(CN) - The District of Columbia must pay $2.9 million to the estate of a mentally retarded man and ward of the state who did not receive needed medical care, a federal judge ruled.
Curtis Suggs was born in 1932 with severe physical and mental disabilities. From 1984 until his death in 2000, he lived in a group home, Symbral Foundation for Community Services, run by Leon and Yvonne Mohammed.
In 1995, Suggs lost strength in his upper extremities and became incontinent. A physical therapist recommended Suggs see a neurologist, but Symbral did not set up this appointment for two years.
Several appointment and testing delays later, a neurosurgeon recommended Suggs undergo a laminectomy to relieve pressure on his spinal cord due to severe spinal stenosis.
The Suggs Inter-Disciplinary Team, made up of representatives from the District of Columbia and Symbral, decided to get a second opinion four months later in March 1998. That doctor also recommended a laminectomy.
Symbral nevertheless waited until mid-1999 to request consent from Suggs' sister, even though the district could have signed the consent. She refused.
By the time Suggs saw a doctor again, in December 1999, a neurosurgeon determined that surgery would do little to help him. He never received surgery and died in June 2000 from stenosis-related complications.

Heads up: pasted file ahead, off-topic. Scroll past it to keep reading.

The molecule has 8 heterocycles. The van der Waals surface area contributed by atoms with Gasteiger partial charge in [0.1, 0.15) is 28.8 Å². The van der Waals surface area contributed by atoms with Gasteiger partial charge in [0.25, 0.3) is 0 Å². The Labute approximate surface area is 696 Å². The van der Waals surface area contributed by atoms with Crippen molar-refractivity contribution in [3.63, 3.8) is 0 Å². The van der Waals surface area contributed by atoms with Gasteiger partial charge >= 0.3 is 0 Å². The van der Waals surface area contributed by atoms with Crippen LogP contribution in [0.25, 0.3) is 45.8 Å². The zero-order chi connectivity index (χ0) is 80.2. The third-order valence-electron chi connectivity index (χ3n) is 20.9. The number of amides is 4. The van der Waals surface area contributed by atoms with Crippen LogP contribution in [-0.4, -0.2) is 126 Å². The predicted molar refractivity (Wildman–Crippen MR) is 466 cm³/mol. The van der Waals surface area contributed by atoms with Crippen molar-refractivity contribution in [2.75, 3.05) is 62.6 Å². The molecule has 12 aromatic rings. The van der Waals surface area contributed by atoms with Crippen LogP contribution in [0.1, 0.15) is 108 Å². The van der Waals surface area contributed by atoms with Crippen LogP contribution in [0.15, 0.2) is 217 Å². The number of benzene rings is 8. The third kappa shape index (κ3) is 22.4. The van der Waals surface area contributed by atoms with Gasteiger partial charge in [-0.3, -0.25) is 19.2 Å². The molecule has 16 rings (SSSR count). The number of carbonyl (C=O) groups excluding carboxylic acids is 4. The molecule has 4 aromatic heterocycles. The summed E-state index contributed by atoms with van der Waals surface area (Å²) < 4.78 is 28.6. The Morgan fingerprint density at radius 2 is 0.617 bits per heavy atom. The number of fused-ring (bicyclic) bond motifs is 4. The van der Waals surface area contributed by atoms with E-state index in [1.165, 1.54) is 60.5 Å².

David Harvey, the representative of Suggs estate, won partial summary judgment against the district and a jury awarded him $2.9 million in compensatory damages. Symbral and the Mohammeds settled out of court.
Chief U.S. District Judge Royce Lamberth refused Wednesday to order a new trial on damages.
"The district has not shown that the verdict was against the weight of the evidence, that damages were excessive, or that the trial was unfair," Lamberth wrote.
D.C. argued that Harvey violated "the golden rule" by "asking the jury to put themselves in Mr. Suggs's shoes and imagine what it would feel like to have your body slowly deteriorate but lack the mental faculties to understand why," according to the ruling.
Lamberth concluded, however, that he could not find such a statement in the record. "Even if counsel did make such a statement, the district does not appear to have objected to it and thus did not preserve this argument," he wrote.
Lamberth also discounted claims that the plaintiff's attorney made a plea for punitive damages in the closing statement by citing the district's "responsibility" for Sugg's care and the jury's duty to "make them accountable for what they did."
In addition, the court refused the district's request to reduce the damages award to $250,000.
Although D.C. had been negligent in its oversight of Suggs' care, the estate must reimburse the city $600,000 for its expenses, the Washington Post reported .
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